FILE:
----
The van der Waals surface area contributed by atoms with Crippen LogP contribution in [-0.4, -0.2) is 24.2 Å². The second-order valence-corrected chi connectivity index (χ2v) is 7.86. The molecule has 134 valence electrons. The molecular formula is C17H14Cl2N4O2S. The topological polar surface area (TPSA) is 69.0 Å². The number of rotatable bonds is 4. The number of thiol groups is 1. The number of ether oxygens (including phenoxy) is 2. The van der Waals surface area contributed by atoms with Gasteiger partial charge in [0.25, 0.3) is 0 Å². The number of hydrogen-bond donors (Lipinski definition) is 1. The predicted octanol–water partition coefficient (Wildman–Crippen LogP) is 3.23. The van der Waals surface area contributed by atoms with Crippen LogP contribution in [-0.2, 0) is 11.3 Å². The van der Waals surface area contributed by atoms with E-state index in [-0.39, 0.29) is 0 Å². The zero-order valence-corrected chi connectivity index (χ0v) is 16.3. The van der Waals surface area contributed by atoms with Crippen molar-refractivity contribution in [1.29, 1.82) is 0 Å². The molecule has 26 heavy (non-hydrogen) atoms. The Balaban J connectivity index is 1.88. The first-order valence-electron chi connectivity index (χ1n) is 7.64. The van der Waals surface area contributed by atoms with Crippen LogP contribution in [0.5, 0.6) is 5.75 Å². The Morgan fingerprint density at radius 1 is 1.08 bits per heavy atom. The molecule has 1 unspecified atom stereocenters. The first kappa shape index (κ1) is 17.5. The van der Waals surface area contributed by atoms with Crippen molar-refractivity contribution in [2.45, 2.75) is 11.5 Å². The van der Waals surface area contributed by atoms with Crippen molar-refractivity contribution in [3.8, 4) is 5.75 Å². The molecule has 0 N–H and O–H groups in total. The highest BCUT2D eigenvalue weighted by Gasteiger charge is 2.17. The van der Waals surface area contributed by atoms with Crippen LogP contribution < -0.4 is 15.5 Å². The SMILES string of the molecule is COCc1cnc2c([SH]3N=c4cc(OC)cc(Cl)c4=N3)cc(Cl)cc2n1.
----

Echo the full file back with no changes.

The van der Waals surface area contributed by atoms with Crippen LogP contribution in [-0.4, -0.2) is 24.2 Å². The second-order valence-corrected chi connectivity index (χ2v) is 7.86. The molecule has 134 valence electrons. The molecular formula is C17H14Cl2N4O2S. The topological polar surface area (TPSA) is 69.0 Å². The number of rotatable bonds is 4. The number of thiol groups is 1. The number of ether oxygens (including phenoxy) is 2. The van der Waals surface area contributed by atoms with Gasteiger partial charge in [0.25, 0.3) is 0 Å². The number of hydrogen-bond donors (Lipinski definition) is 1. The predicted octanol–water partition coefficient (Wildman–Crippen LogP) is 3.23. The van der Waals surface area contributed by atoms with Crippen LogP contribution in [-0.2, 0) is 11.3 Å². The van der Waals surface area contributed by atoms with E-state index in [-0.39, 0.29) is 0 Å². The zero-order valence-corrected chi connectivity index (χ0v) is 16.3. The van der Waals surface area contributed by atoms with Crippen molar-refractivity contribution in [1.29, 1.82) is 0 Å². The molecule has 26 heavy (non-hydrogen) atoms. The Balaban J connectivity index is 1.88. The first-order valence-electron chi connectivity index (χ1n) is 7.64. The van der Waals surface area contributed by atoms with Crippen LogP contribution in [0.5, 0.6) is 5.75 Å². The Morgan fingerprint density at radius 1 is 1.08 bits per heavy atom. The molecule has 1 unspecified atom stereocenters. The first kappa shape index (κ1) is 17.5. The van der Waals surface area contributed by atoms with Crippen molar-refractivity contribution in [2.45, 2.75) is 11.5 Å². The van der Waals surface area contributed by atoms with Crippen molar-refractivity contribution in [3.8, 4) is 5.75 Å². The molecule has 0 N–H and O–H groups in total. The highest BCUT2D eigenvalue weighted by Gasteiger charge is 2.17. The van der Waals surface area contributed by atoms with Crippen LogP contribution < -0.4 is 15.5 Å². The SMILES string of the molecule is COCc1cnc2c([SH]3N=c4cc(OC)cc(Cl)c4=N3)cc(Cl)cc2n1.